Central senior hopes to play in JUCO
Catcher could be Key for Gila Monsters
Travis Key didn’t do a lot of wavering.
The Central High School three-sport athlete knew what he wanted when it came to his future. He wanted to play baseball at a junior college in Arizona.
Thursday, Key signed a letter of intent to play baseball at Eastern Arizona College.
“It is a really good school and juco baseball is real big in Arizona,” Key said. “I thought it would be a real good opportunity for me to see some good baseball.”
The 6-foot-2, 200-pound catcher said Eastern Arizona was really the only school in contention.
“They caught me at a tryout in Arizona and the school really interested me,” Key said.
“Arizona is a big place for pro scouts, so hopefully I can get my name out there.”
A starter for the past two seasons, Key said he is going to continue to catch at Eastern Arizona and expects to play early. The Gila Monsters’ catcher this season is a sophomore. Central baseball coach Chuck Yost said Key has the potential to branch out and do more
“He is a good athlete, so it wouldn’t surprise me if he moved to first base or third base,” Yost said. “But I know he loves to catch and does a great job there.”
Eastern Arizona plays in the Arizona Community College Athletics Association, with recent Alpine Bank Junior College World Series participants Yavapai College and Central Arizona College as members. The ACCAA is a wood bat league.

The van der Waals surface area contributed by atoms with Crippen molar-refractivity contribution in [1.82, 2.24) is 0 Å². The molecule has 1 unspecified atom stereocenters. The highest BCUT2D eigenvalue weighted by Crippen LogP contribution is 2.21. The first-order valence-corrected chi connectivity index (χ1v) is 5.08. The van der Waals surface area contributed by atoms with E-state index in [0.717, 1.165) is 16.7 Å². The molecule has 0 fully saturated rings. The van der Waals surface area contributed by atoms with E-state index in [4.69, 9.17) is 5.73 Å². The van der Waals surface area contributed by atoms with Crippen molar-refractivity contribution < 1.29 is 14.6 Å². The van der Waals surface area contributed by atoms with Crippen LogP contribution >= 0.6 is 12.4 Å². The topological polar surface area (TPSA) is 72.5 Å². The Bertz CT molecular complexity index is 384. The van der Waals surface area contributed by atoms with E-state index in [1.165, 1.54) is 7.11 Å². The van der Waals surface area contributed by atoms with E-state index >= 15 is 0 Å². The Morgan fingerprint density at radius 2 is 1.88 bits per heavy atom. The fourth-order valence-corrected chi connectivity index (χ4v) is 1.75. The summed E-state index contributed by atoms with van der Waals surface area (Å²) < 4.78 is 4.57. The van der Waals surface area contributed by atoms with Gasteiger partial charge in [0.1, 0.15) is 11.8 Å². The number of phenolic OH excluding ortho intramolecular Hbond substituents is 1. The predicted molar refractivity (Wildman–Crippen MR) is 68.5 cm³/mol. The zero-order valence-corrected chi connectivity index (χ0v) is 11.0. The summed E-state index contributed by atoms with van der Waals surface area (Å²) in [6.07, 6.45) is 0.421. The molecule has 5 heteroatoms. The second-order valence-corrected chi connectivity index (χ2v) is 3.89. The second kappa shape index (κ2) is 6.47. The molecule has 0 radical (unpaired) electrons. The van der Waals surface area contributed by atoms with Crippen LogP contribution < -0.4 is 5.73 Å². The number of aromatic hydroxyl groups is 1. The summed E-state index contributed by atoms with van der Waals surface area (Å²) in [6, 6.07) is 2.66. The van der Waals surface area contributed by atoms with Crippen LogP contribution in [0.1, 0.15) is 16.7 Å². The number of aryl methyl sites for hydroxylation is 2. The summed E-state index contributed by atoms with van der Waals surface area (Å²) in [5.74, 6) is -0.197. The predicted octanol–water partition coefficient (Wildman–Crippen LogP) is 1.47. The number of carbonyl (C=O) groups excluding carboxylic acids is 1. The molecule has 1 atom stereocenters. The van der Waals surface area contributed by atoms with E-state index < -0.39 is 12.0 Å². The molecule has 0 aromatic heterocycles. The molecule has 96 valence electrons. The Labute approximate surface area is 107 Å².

Key isn’t too worried about the transition after playing in a wood bat league last summer.
“I played with it this summer and it worked out quite well,” Key said. “I liked it more than an aluminum bat.”
And just like every high school baseball player from Grand Junction who goes on to play in the junior college ranks, Key is focused on making it back to Suplizio Field to play in the JUCO World Series in 2010 or 2011.
“It has always been a goal for me to play in JUCO and hopefully come back and play in front of my friends and family,” Key said.
Although Key has big plans for the future, for now he will keep his focus on the basketball court and keep preparing for his senior season on the baseball diamond. Yost said having a college choice locked up often helps a student-athlete perform better.
“They are more relaxed and there is not as much to prove,” Yost said. “You have the heavy burden off your back, you just go out and have fun.”